[pagebreak:Security Concerns Behind Slowdown in Itron Rollout?]

San Diego Gas & Electric is scaling back on its plans to install Itron Inc. (NSDQ: ITRI) smart meters this year. Concerns over the company's networking security could be the reason, one analyst says – a theory the company says isn't true.

Still, the report could underscore an ongoing debate over whether open or proprietary standards offer better security for an industry that's expected to see big growth this year.

The San Diego utility previously had expected to install about 700,000 of Itron's OpenWay meters by year's end, starting in February. But now SDG&E has scaled back to installing 50,000 meters between March and August and about 200,000 meters by the end of 2009, according to a presentation by parent company Sempra Energy at the DistribuTech conference in San Diego last week.

The key change seems to involve a test of the Liberty Lake, Wash.-based smart meter maker's security vulnerabilities, said Ben Schuman, an analyst with Pacific Crest Securities.

"We believe that at least part of delay of the SDG&E deployment could be related to results of security vulnerability testing scheduled between November 2008 and 1Q09," Schuman wrote in a Monday research note.

Last week Sempra said it would pick up the pace of installing Itron smart meters in August after a "software release to enhance security functionality" – something that wasn't mentioned in December updates, Schuman said.

"While technical challenges are common in this type of deployment, we think it's important to note that the deployment was previously scheduled to start after the vulnerability testing, and is now scheduled to start later in the year following a new security software release," Schuman wrote.

The same issue also may be slowing plans by utility Southern California Edison to deploy Itron meters, Schuman said. He now expects Itron to ship SCE about 500,000 meters this year, 100,000 less than previously projected. The utility has said it plans to install smart meters to serve its 4.8 million electric customers through 2012 (see SCE Preps $1.63B Smart-Meter Program).

"The connection I have there is, I know security is of the utmost concern to Southern California Edison as well, as it should be for any AMI [advanced metering infrastructure] deployment, where you're talking about remotely disconnecting people's electricity," Schuman said in a Monday interview.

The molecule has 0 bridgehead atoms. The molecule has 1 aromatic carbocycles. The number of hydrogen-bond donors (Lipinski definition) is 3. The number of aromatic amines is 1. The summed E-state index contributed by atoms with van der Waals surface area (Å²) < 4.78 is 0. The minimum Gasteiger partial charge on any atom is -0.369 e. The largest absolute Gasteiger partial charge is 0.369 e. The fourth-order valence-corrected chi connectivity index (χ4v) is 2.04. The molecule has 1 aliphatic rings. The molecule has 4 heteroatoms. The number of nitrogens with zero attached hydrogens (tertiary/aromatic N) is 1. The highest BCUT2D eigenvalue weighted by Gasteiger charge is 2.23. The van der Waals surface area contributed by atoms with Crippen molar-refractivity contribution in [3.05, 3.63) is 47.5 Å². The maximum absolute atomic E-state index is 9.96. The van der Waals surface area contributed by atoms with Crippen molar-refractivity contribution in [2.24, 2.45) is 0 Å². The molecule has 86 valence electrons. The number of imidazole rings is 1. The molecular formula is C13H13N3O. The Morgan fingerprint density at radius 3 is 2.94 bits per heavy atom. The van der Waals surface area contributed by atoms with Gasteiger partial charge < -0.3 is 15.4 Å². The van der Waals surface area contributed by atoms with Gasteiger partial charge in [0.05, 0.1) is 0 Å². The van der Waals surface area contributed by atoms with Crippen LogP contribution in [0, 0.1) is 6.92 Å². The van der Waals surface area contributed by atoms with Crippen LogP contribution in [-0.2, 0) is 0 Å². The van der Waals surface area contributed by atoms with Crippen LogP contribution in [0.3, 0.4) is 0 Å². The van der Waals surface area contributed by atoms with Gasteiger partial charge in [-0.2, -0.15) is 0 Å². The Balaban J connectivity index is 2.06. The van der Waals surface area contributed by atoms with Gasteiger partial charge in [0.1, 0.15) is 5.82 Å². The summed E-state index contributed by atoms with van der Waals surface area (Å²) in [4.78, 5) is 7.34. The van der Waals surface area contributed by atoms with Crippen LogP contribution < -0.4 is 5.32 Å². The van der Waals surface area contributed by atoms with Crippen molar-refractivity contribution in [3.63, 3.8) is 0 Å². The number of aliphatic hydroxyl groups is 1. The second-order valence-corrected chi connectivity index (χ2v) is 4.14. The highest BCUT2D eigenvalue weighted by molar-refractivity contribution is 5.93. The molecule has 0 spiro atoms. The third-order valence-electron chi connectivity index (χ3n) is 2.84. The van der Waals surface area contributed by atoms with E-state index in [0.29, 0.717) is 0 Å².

Itron declined to specifically discuss the matter of security in relation to projects with the two utilities, Deloris Duquette, company vice president of investor relations and corporate communications, said in an email.

But Arun Sehgal, product line manager for Itron's OpenWay platform, said it was "the world leader in supplying security for AMI systems" in a telephone interview Monday, noting that the company works with cybersecurity provider Certicom on its smart meter security efforts.

Duquette added that a host of factors could play into a utility pushing back its deployment schedule, noting that Sempra had cited the need to get IT systems ready for smart meter deployment as part of its delayed schedule during its presentation at DistribuTech last week.

"To us, that is business as usual and the nature of project deployments," she said. "Unfortunately sometimes people take things out of context."

Still, Schuman said that the slowdown of smart meter deployments by the two California utilities could mean that Itron will ship about 1 million OpenWay meters this year, down from previous estimates of 1.4 million meters. That could cut the company's revenue by $50 million this year and by $10 million in 2010, he said.

That's not a huge hit to a company that said last month it expected its full year 2008 earnings to be in line with previous estimates of $1.91 billion to $1.93 billion when it reports them on Feb. 18.

"At the end of the day, these guys are still a leader," Schuman said of Itron. "In 2010, it should work for them. It's just taken a bit longer than expected."

[pagebreak:Itron Rollout: Continued]